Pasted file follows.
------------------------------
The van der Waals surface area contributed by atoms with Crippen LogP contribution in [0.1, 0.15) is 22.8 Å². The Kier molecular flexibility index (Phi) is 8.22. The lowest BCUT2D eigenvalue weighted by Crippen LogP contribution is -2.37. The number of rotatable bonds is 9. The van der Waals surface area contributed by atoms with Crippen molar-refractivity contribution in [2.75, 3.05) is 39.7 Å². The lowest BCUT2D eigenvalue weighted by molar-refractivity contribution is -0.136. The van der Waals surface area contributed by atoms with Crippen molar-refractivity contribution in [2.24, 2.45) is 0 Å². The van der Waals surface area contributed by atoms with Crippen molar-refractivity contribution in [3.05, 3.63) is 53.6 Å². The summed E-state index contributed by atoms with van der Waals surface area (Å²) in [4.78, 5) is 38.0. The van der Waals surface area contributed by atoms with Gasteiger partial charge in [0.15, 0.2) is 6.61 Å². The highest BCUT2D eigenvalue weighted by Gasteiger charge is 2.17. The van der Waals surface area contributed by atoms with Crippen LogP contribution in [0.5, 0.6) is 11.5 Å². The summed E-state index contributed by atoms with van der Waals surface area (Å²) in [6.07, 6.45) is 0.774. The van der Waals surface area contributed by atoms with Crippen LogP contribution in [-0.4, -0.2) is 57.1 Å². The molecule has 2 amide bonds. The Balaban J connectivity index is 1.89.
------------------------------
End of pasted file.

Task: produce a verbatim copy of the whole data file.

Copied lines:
The van der Waals surface area contributed by atoms with Crippen LogP contribution in [0.1, 0.15) is 22.8 Å². The Kier molecular flexibility index (Phi) is 8.22. The lowest BCUT2D eigenvalue weighted by Crippen LogP contribution is -2.37. The number of rotatable bonds is 9. The van der Waals surface area contributed by atoms with Crippen molar-refractivity contribution in [2.75, 3.05) is 39.7 Å². The lowest BCUT2D eigenvalue weighted by molar-refractivity contribution is -0.136. The van der Waals surface area contributed by atoms with Crippen molar-refractivity contribution in [2.24, 2.45) is 0 Å². The van der Waals surface area contributed by atoms with Crippen molar-refractivity contribution in [3.05, 3.63) is 53.6 Å². The summed E-state index contributed by atoms with van der Waals surface area (Å²) in [4.78, 5) is 38.0. The van der Waals surface area contributed by atoms with Gasteiger partial charge in [0.15, 0.2) is 6.61 Å². The highest BCUT2D eigenvalue weighted by Gasteiger charge is 2.17. The van der Waals surface area contributed by atoms with Crippen LogP contribution in [0.5, 0.6) is 11.5 Å². The summed E-state index contributed by atoms with van der Waals surface area (Å²) in [6.07, 6.45) is 0.774. The van der Waals surface area contributed by atoms with Crippen LogP contribution in [-0.4, -0.2) is 57.1 Å². The molecule has 2 amide bonds. The Balaban J connectivity index is 1.89.